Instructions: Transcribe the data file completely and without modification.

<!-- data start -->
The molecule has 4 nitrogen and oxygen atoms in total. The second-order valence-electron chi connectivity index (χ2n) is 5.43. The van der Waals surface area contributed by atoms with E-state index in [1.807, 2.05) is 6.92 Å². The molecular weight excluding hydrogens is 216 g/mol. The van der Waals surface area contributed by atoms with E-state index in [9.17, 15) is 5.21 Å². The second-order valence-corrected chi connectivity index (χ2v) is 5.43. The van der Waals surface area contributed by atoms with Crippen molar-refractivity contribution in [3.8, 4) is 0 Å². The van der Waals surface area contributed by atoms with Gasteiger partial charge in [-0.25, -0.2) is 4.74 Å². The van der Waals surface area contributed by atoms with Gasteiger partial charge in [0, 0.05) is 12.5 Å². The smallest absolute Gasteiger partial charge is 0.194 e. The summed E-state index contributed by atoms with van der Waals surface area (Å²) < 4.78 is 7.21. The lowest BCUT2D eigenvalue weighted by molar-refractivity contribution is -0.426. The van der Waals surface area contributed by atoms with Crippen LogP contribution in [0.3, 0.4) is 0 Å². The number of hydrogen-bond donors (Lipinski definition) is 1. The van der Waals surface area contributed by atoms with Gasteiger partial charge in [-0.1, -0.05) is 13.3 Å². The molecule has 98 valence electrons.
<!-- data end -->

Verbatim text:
The molecule has 4 nitrogen and oxygen atoms in total. The second-order valence-electron chi connectivity index (χ2n) is 5.43. The van der Waals surface area contributed by atoms with E-state index in [1.807, 2.05) is 6.92 Å². The molecular weight excluding hydrogens is 216 g/mol. The van der Waals surface area contributed by atoms with E-state index in [9.17, 15) is 5.21 Å². The second-order valence-corrected chi connectivity index (χ2v) is 5.43. The van der Waals surface area contributed by atoms with Crippen molar-refractivity contribution in [3.8, 4) is 0 Å². The van der Waals surface area contributed by atoms with Gasteiger partial charge in [-0.25, -0.2) is 4.74 Å². The van der Waals surface area contributed by atoms with Gasteiger partial charge in [0, 0.05) is 12.5 Å². The smallest absolute Gasteiger partial charge is 0.194 e. The summed E-state index contributed by atoms with van der Waals surface area (Å²) < 4.78 is 7.21. The lowest BCUT2D eigenvalue weighted by molar-refractivity contribution is -0.426. The van der Waals surface area contributed by atoms with Crippen LogP contribution in [0.3, 0.4) is 0 Å². The number of hydrogen-bond donors (Lipinski definition) is 1. The van der Waals surface area contributed by atoms with Gasteiger partial charge in [-0.1, -0.05) is 13.3 Å². The molecule has 98 valence electrons.